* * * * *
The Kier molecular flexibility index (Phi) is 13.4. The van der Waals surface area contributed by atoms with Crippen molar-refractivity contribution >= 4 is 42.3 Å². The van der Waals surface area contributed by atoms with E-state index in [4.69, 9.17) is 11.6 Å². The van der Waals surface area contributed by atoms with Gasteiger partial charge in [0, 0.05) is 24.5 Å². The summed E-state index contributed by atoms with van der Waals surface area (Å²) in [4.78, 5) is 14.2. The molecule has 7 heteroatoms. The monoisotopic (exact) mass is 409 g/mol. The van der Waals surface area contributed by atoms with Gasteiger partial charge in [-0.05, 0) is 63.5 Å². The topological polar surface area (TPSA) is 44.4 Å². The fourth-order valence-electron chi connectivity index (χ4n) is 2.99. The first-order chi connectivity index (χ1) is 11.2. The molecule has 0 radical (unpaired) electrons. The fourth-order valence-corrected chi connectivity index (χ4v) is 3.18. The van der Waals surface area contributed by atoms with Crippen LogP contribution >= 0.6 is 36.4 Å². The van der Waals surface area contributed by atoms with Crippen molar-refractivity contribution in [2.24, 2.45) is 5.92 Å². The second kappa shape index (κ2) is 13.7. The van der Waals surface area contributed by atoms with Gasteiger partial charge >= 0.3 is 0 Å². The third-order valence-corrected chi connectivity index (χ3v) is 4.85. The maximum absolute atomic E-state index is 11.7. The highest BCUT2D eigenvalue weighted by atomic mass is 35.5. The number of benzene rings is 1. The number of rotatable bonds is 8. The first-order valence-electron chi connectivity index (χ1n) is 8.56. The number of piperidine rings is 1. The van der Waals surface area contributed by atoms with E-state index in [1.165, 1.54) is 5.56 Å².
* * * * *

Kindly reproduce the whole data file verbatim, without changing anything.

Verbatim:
The Kier molecular flexibility index (Phi) is 13.4. The van der Waals surface area contributed by atoms with Crippen molar-refractivity contribution >= 4 is 42.3 Å². The van der Waals surface area contributed by atoms with E-state index in [4.69, 9.17) is 11.6 Å². The van der Waals surface area contributed by atoms with Gasteiger partial charge in [0, 0.05) is 24.5 Å². The summed E-state index contributed by atoms with van der Waals surface area (Å²) in [4.78, 5) is 14.2. The molecule has 7 heteroatoms. The monoisotopic (exact) mass is 409 g/mol. The van der Waals surface area contributed by atoms with Gasteiger partial charge in [-0.05, 0) is 63.5 Å². The topological polar surface area (TPSA) is 44.4 Å². The fourth-order valence-electron chi connectivity index (χ4n) is 2.99. The first-order chi connectivity index (χ1) is 11.2. The molecule has 0 radical (unpaired) electrons. The fourth-order valence-corrected chi connectivity index (χ4v) is 3.18. The van der Waals surface area contributed by atoms with Crippen LogP contribution >= 0.6 is 36.4 Å². The van der Waals surface area contributed by atoms with Crippen molar-refractivity contribution in [2.24, 2.45) is 5.92 Å². The second kappa shape index (κ2) is 13.7. The van der Waals surface area contributed by atoms with Gasteiger partial charge >= 0.3 is 0 Å². The third-order valence-corrected chi connectivity index (χ3v) is 4.85. The maximum absolute atomic E-state index is 11.7. The highest BCUT2D eigenvalue weighted by atomic mass is 35.5. The number of benzene rings is 1. The number of rotatable bonds is 8. The first-order valence-electron chi connectivity index (χ1n) is 8.56. The number of piperidine rings is 1. The van der Waals surface area contributed by atoms with E-state index in [1.165, 1.54) is 5.56 Å².